So I am going to start this post with the most important piece of information through the eyes of a Brit… yes you guessed correct; the weather!
It is only Tuesday morning and already we have been gifted with a thunder storm this week. Now, back home there is a thrill in watching the lighting pierce the skies and listening to the thunder echo around the buildings. You can snuggle into the sofa with a cup of Earl Grey tea steaming on the arm rest and watch the latest episode of Suits.
This isn’t quite how the story goes in the Dominican Republic. Every evening the sun goes down at roughly 7pm and so after that, unless the generator is running, you are plunged into darkness making very simple tasks, such as taking a shower, a lot harder – especially when you are trying to avoid the cockroaches that roam around!
So as you can tell, last night I was home alone preparing lessons when the light above me flickered for a moment and then went out. Then the rain started. Now I am quite used to rain having spent the last 18 years of my life in Scotland, but here when it rains it is totally different – the whole village goes silent and everyone is housebound. I was once told this is because Dominicans melt in the rain!
This morning I woke up to the usual 32°, endless blue skies and no evidence of the hectic night before.
Now, I have something a little sadder and more shocking to share with you. As I expected before coming here the treatment of children is very different to the treatment in the UK. There is no health-and-safety-gents to ensure everyone is wearing a high-vis jacket and a ‘bob the builder’ hat, and certainly no rules against hitting children in schools.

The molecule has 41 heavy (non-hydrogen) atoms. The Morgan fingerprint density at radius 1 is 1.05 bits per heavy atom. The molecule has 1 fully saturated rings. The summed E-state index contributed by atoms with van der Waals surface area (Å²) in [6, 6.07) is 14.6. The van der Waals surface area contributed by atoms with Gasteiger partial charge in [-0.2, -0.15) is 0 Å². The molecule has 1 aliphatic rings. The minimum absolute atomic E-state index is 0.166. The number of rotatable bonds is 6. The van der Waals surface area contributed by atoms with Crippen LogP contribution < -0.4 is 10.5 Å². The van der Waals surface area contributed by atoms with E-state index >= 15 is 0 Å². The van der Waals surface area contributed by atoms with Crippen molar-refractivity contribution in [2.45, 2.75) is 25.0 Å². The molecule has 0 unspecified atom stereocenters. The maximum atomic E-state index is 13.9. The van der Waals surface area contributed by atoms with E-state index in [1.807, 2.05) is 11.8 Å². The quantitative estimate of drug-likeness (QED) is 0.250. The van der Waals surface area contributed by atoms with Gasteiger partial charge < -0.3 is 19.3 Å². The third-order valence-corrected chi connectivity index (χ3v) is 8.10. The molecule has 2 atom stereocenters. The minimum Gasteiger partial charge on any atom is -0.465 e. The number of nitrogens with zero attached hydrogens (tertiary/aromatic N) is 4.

I have witnessed countless occasions where children pull each others’ hair because one of them stole the other one’s pencil, break into fights while you are attempting to teach the secondary colours, and pinch each others’ arms just for their own amusement. But today hit me a little harder. While I was preparing for my first lesson two grade 1 boys (age 4/5) snuck into my classroom and started playing around. I ignored them while I wrote up the key words on the board. It was when I turned around to find one of the boys lashing the other with a leather belt.
I was stunned to say the least.
Petty fights are one thing, but I still can’t quite believe that four year old boys are capable of whipping each other with belts. What this led me to questions is: Where are they learning this? Who is teaching this behaviour? Why Why Why is this happening?
I would be a little naive to say that this is going to be a one time thing, but all I can say for now is that I really hope that this does not progress into anything worse and actually damaging.